North American Network Operators Group

Date Prev | Date Next | Date Index | Thread Index | Author Index | Historical

Re: wrt joao damas' DLV talk on wednesday

  • From: Paul Vixie
  • Date: Mon Jun 12 17:42:12 2006

> I'd like to hear about DLV. For example, Randy Bush asked (twice) the
> following:
> > my question was a bit simpler.  what is the security policy that isc
> > plans to use over the content of the isc dlv registry?  and how will
> > the dvl trust key roll-over and revocation be handled?
> I would also like to understand the security policy, and to hear how DLV
> at ISC will handle key roll-over and revocation.

since joao is probably still sleeping-off the time shift from san jose to
madrid, i'll chime in here.  the last plan i saw was the same as the last
draft i heard about for what any other "important" zone would do with a
key that has to be hard coded in a lot of places: allocate more than one
KSK and an infinite lifetime.  use this KSK offline (only), to generate
ZSK's with short lifetimes that are in turn used online to sign the zone.

many are those argue that DNSSEC-bis, having failed to address key-rollover,
is unimplementable.  DNSSEC-ter may or may not come about (depending on the
contining faith and patience of those who funded DNSSEC and DNSSEC-bis) in
order to (a) prevent zone-walking, (b) allow for unsecured subdelegations,
and (c) automate key-rollover.  (that's NSEC3 and TAKREM in a nutshell.)

on the other hand i believe that DNSSEC-bis is good enough to solve some
real world problems, and that the thing that makes it unimplementable is
merely its dependence on cooperation between US-DoC, ICANN, and VeriSign
around the myriad issues touched on by the "sign the root zone" work item.
that's why ISC is helping (under contract to VeriSign and Nominet) with
NSEC3 and stands ready to help with automated trust anchor work as well--
these are important problems.

if hand-edited trust anchors backed by infinite-lifetime offline KSK's are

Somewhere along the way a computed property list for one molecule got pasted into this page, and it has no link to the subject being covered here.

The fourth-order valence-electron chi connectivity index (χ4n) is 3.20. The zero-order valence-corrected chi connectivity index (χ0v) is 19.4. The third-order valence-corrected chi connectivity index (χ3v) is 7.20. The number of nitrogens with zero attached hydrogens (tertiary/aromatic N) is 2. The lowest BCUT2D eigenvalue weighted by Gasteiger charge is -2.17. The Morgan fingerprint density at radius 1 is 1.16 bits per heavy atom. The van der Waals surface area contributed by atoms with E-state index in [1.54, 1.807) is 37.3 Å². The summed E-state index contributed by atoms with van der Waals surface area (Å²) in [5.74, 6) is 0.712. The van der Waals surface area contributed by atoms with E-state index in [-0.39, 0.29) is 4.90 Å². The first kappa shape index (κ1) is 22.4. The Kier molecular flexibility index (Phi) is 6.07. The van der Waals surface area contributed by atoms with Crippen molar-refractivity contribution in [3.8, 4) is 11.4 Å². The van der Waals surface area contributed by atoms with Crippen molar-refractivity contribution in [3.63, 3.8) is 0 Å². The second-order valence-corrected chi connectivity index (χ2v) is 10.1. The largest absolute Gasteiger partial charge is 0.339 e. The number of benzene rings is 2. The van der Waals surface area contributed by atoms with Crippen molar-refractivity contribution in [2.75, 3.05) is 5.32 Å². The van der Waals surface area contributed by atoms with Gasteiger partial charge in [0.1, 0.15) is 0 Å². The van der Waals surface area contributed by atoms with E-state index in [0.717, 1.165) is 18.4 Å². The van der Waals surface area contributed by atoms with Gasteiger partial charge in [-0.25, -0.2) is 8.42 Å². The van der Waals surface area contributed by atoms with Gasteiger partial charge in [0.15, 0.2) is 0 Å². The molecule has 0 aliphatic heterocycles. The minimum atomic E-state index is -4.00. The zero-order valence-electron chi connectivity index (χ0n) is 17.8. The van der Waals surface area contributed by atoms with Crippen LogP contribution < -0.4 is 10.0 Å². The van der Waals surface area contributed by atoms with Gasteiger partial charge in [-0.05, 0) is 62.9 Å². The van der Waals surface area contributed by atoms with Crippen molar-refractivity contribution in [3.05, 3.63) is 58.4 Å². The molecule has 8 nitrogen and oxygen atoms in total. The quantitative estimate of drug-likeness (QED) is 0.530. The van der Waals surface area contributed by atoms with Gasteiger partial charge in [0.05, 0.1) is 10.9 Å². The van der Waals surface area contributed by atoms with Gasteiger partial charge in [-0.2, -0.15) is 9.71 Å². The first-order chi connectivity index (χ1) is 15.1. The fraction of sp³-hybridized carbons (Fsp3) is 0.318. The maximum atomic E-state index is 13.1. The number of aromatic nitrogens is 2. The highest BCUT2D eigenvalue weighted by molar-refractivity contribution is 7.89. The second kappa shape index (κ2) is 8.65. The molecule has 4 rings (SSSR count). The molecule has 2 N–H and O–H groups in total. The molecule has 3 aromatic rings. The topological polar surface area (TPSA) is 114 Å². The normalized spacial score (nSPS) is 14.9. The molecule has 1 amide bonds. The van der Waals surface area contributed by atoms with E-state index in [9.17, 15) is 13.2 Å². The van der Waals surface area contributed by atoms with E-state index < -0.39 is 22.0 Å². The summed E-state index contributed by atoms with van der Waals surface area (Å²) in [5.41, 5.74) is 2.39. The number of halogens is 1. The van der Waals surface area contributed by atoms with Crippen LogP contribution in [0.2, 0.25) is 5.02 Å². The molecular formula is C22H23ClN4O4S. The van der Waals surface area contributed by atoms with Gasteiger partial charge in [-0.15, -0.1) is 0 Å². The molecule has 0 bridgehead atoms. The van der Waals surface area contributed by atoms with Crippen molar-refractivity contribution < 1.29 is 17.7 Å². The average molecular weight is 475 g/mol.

unacceptable to you, then you are already not a candidate for DNSSEC-bis
and you're going to be waiting for DNSSEC-ter.  so, no complaints about
the fact that DLV uses the only thing DNSSEC-bis specifies in that area,
unless you have a proposal for automated rollover that's as easy to
implement as DLV was, and IPR-unencumbered, in which case, send it over!

> > as providing a tld key registry is tantamount to emulating the root key
> > responsibilities of the iana, potential users should be rather concerned.

"tantamount" is an unruly word, it accuses without specification.  in any
case anyone who is concerned about DLV should seek alternatives, such as:

|   1. figure out why the root zone isn't signed and fix whatever it is.
|   2. design your own version of DLV (as sam weiler has done, long before
|      ISC's although i didn't learn this until later), publish it, and
|      urge adoption (find someone to run a DLV registry, implement the
|      validator side, and so on.)
|   3. rubber-stamp ISC's DLV design, adopt our BSD-licensed source code
|      for the validator side, start your own DLV registry.
|   4. go to IETF and say "i think something DLV should be a standard but
|      i don't like ISC's, so let's make an RFC together."

and i forgot to mention:

   5. forget about DNSSEC until all these problems are solved by others.

whichever (or whatever else related) you want to do, you can count on ISC's
support.  just don't count on ISC's inaction; ISC isn't adept at inaction.

that URL again is <>.
Paul Vixie